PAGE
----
Ammonia is used in various metallurgical processes, including the nitrating of alloy sheets to harden their surfaces. Because ammonia can be decomposed easily to yield hydrogen, it is a convenient portable source of atomic hydrogen for welding. In addition, ammonia can absorb substantial amount of heat from its surroundings (i.e., one gram of ammonia absorbs 327 calories of heat), which makes it useful as a coolant in refrigeration and air-conditioning equipment.


The ammonia characteristic

  • a colourless non-flammable liquefied gas
  • vapour is lighter than air – 0.6 compared to air 1.0
  • Ignition temperature 651 ℃ (vapour concentration between 15% and 28%)
  • corrodes galvanized metals, cast iron, copper, brass or copper alloys
  • weight of liquid ammonia 5.15 pounds per gallon (water weight 8.33 pounds per gallon)
  • boiling point liquid ammonia at atmospheric pressure -2.2 ℃
  • liquid ammonia expands to 850 times its liquid volume at atmospheric pressure


Ammonia Temperature Pressure Diagram


Using ammonia as a coolant in refrigeration has many advantages: lower operating costs and improve safety, naturally supplying environmental gains and infusing a new level of efficiency into the operations of refrigerated warehouses and processes. These days, the potential for ammonia-based systems – to deliver measurable financial and environmental gains – is getting the attention of the industry. Ammonia refrigeration continues to expand with new partnerships between industry leaders, end users and government agencies, answering the demands of global supply chain with a highly effective and efficient technology.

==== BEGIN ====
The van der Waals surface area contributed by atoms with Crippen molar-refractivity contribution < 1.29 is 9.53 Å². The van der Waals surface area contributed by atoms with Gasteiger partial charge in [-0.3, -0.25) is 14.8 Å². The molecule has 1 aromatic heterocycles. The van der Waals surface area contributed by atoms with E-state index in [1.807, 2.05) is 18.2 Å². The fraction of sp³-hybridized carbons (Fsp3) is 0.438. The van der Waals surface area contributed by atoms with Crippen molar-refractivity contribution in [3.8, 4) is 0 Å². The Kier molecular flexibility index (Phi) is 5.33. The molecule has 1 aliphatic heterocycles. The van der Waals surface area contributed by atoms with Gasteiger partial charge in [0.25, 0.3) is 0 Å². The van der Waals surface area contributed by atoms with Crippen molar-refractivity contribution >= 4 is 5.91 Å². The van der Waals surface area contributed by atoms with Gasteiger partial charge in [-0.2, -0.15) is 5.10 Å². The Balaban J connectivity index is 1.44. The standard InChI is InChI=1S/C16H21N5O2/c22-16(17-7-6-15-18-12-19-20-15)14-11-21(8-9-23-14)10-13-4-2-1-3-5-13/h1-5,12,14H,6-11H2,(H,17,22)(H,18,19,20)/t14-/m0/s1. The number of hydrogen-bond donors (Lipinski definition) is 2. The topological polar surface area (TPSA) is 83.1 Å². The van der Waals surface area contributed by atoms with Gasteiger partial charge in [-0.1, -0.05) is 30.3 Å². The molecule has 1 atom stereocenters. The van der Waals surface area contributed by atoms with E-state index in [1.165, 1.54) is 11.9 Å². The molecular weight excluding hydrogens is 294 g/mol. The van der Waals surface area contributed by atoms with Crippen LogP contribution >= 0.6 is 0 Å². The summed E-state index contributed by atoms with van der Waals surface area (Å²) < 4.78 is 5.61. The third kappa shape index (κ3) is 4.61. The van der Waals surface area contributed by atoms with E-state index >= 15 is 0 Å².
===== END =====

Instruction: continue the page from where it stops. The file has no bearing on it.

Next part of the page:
3. CryoSolplus

The cryosolplus is a dispersion that mixes water and paraffin along with stabilizing tensides and a dash of the anti-freeze agent glycol. CryoSolplus advantages are it can absorb three times as much heat as water, and functions better as buffer in extreme situations. Water has about 4 timers the heat capacity of air, on the basis of mass or weight and 3000 times more on basis of volume, a more relevant relationship when the weight is consideration.


The amazing ability of CryoSolplus is due to the solid paraffin droplets suspended in the dispersion. These droplets melt when the coolant absorbs heat, effectively storing the heat inside. When the coolant cools, the paraffin droplets solidify again. These droplets are called phase change materials.


According to Fraunhofer Institute for Environmental  research the characteristic of CryoSolplus as describes below:


Freezing and Melting Curves of CryoSolplus

source: Fraunhofer Institute


Melting peak point [°C]
Freezing peak point [°C]
Heat of fusion [kJ/kg
Density liquid [kg/l]
Volume expansion
0.77 (15 °C)
10 %
0.78 (20 °C)
10 %
0.75 (70°C)
10 %

CryoSolplus is good at conducting away heat, moving it very quickly from the battery cells into the coolant.



The new breakthrough and research is needed in manufacturing the coolant. The aims of this research are to meet several criteria: environmentally friendly, a renewable material and available, cheap and with the lowest possible production costs.


Related Post: The Importance of Engine Coolant. What it is and why it matters?